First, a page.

Dr. James Willingham’s last blog post..The Climax of the Reformation

4 Mark|HereIBlog June 3, 2009 at 8:17 am

Dr. Willingham,

I will certainly pray for you!

5 Nathan Creitz June 9, 2009 at 10:01 am

That’s funny, I read the first part of this post and was about to go straight to the comments section and say, “We get our word ‘dynamite’ from the root, not the other way around…”

Thankfully, I slowed down long enough to see D.A. Carson’s name mentioned and was fortunate enough to read the rest of the post. I would’ve looked silly debating a point that you had already made :)

Thanks for this post. I think we need to be true to God’s word and people do a lot of silly things with their knowledge of Greek and Hebrew. Some just know enough to be dangerous.

Nathan Creitz’s last blog post..Checklist Christianity vs. Following Jesus

6 Mark|HereIBlog June 9, 2009 at 1:01 pm

Nathan,

Ha! That was the purpose to keep you reading or to realize how ridiculous some of those illustrations would be.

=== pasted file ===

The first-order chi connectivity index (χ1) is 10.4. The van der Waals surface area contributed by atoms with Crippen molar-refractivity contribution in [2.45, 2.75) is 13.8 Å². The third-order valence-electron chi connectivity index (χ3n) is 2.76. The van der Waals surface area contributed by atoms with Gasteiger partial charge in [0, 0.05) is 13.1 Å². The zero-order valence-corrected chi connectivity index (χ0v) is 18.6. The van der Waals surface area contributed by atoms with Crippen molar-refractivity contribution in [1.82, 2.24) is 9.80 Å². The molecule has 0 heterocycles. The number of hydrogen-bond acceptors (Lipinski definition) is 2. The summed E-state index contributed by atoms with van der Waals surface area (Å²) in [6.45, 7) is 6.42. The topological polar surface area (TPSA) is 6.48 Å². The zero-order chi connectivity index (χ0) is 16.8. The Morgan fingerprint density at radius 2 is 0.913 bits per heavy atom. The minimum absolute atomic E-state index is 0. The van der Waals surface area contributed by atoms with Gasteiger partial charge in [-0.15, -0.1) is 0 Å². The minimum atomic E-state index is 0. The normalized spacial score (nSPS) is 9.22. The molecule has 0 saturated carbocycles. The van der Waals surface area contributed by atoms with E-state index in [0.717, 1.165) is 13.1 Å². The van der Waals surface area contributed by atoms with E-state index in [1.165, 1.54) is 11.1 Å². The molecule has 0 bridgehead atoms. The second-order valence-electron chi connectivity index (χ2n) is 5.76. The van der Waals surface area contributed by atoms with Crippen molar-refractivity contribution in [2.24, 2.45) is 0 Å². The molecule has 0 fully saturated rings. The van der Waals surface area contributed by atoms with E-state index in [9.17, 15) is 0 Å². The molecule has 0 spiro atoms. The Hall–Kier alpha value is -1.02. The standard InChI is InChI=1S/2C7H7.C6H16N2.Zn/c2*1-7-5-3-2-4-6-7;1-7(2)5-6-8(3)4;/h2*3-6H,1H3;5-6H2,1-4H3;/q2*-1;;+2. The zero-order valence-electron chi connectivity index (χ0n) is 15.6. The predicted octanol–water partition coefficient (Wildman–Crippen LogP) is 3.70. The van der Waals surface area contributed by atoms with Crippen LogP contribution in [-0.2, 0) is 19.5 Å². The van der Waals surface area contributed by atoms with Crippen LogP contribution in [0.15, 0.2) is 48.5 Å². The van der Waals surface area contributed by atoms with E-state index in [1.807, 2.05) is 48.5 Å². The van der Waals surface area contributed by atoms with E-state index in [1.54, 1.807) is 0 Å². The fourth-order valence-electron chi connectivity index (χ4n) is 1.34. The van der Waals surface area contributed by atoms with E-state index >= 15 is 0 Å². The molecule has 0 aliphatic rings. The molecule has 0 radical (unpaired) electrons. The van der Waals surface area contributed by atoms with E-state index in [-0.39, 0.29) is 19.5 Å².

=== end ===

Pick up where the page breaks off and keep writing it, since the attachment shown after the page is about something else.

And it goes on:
Thanks for stopping by.

7 GUNNY HARTMAN June 15, 2009 at 6:37 pm

D.A. Carson wrote: “I do not know how many times I have heard preachers offer some such rendering of Romans 1:16 as this: “I am not ashamed of the gospel, for it is the dynamite of God unto salvation for every who believes”- often with a knowing tilt of the head, as if something profound or even esoteric has been uttered.”

I LITERALLY giggled out loud when I read that. ;-)
.-= GUNNY HARTMAN´s last blog ..Sounds like somebody’s got a case of the Mondays. =-.

8 Mark|HereIBlog June 15, 2009 at 7:59 pm

Ha! Good. I’m sure that was the intent. Did you ever think that I was seriously offering “dynamite” illustrations? :)

9 Dr. James Willingham June 15, 2009 at 11:15 pm